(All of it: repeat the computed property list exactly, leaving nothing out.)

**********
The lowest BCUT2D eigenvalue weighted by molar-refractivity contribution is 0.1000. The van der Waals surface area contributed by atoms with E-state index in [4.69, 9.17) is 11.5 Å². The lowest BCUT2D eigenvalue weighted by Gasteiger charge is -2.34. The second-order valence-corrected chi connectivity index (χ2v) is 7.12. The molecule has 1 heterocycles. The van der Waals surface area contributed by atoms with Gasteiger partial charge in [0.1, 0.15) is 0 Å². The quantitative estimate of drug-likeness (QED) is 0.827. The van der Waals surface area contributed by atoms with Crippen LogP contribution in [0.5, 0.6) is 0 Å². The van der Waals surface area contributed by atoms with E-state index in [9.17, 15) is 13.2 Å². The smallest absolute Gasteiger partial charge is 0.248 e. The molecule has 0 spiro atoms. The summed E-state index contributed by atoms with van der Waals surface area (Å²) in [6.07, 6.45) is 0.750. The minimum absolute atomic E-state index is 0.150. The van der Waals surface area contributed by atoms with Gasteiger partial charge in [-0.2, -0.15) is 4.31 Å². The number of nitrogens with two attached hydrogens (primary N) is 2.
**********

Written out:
The lowest BCUT2D eigenvalue weighted by molar-refractivity contribution is 0.1000. The van der Waals surface area contributed by atoms with E-state index in [4.69, 9.17) is 11.5 Å². The lowest BCUT2D eigenvalue weighted by Gasteiger charge is -2.34. The second-order valence-corrected chi connectivity index (χ2v) is 7.12. The molecule has 1 heterocycles. The van der Waals surface area contributed by atoms with Gasteiger partial charge in [0.1, 0.15) is 0 Å². The quantitative estimate of drug-likeness (QED) is 0.827. The van der Waals surface area contributed by atoms with Crippen LogP contribution in [0.5, 0.6) is 0 Å². The van der Waals surface area contributed by atoms with E-state index in [9.17, 15) is 13.2 Å². The smallest absolute Gasteiger partial charge is 0.248 e. The molecule has 0 spiro atoms. The summed E-state index contributed by atoms with van der Waals surface area (Å²) in [6.07, 6.45) is 0.750. The minimum absolute atomic E-state index is 0.150. The van der Waals surface area contributed by atoms with Gasteiger partial charge in [-0.2, -0.15) is 4.31 Å². The number of nitrogens with two attached hydrogens (primary N) is 2.